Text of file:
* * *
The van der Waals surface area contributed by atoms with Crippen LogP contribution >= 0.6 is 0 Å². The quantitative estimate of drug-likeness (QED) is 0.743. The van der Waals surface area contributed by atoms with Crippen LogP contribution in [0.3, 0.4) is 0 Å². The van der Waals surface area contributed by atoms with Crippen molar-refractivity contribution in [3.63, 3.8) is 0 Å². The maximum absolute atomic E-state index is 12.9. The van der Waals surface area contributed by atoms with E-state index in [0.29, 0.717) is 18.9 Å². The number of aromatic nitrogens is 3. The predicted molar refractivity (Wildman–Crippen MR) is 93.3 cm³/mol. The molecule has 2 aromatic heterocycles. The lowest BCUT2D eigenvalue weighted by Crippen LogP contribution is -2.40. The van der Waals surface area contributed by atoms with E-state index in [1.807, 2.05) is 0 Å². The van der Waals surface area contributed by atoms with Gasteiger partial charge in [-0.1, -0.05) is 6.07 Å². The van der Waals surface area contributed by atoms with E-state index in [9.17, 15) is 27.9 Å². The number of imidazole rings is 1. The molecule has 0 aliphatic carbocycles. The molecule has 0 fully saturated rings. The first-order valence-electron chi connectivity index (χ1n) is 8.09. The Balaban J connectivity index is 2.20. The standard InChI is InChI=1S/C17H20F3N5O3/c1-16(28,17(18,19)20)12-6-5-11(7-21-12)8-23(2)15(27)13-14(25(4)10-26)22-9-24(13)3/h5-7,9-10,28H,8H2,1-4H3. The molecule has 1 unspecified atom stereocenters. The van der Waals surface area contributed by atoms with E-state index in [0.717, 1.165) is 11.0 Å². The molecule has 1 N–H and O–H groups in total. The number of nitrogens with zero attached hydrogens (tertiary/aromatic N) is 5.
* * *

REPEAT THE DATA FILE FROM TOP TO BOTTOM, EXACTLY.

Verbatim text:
The van der Waals surface area contributed by atoms with Crippen LogP contribution >= 0.6 is 0 Å². The quantitative estimate of drug-likeness (QED) is 0.743. The van der Waals surface area contributed by atoms with Crippen LogP contribution in [0.3, 0.4) is 0 Å². The van der Waals surface area contributed by atoms with Crippen molar-refractivity contribution in [3.63, 3.8) is 0 Å². The maximum absolute atomic E-state index is 12.9. The van der Waals surface area contributed by atoms with E-state index in [0.29, 0.717) is 18.9 Å². The number of aromatic nitrogens is 3. The predicted molar refractivity (Wildman–Crippen MR) is 93.3 cm³/mol. The molecule has 2 aromatic heterocycles. The lowest BCUT2D eigenvalue weighted by Crippen LogP contribution is -2.40. The van der Waals surface area contributed by atoms with E-state index in [1.807, 2.05) is 0 Å². The van der Waals surface area contributed by atoms with Gasteiger partial charge in [-0.1, -0.05) is 6.07 Å². The van der Waals surface area contributed by atoms with E-state index in [9.17, 15) is 27.9 Å². The number of imidazole rings is 1. The molecule has 0 aliphatic carbocycles. The molecule has 0 fully saturated rings. The first-order valence-electron chi connectivity index (χ1n) is 8.09. The Balaban J connectivity index is 2.20. The standard InChI is InChI=1S/C17H20F3N5O3/c1-16(28,17(18,19)20)12-6-5-11(7-21-12)8-23(2)15(27)13-14(25(4)10-26)22-9-24(13)3/h5-7,9-10,28H,8H2,1-4H3. The molecule has 1 unspecified atom stereocenters. The van der Waals surface area contributed by atoms with E-state index in [0.717, 1.165) is 11.0 Å². The molecule has 1 N–H and O–H groups in total. The number of nitrogens with zero attached hydrogens (tertiary/aromatic N) is 5.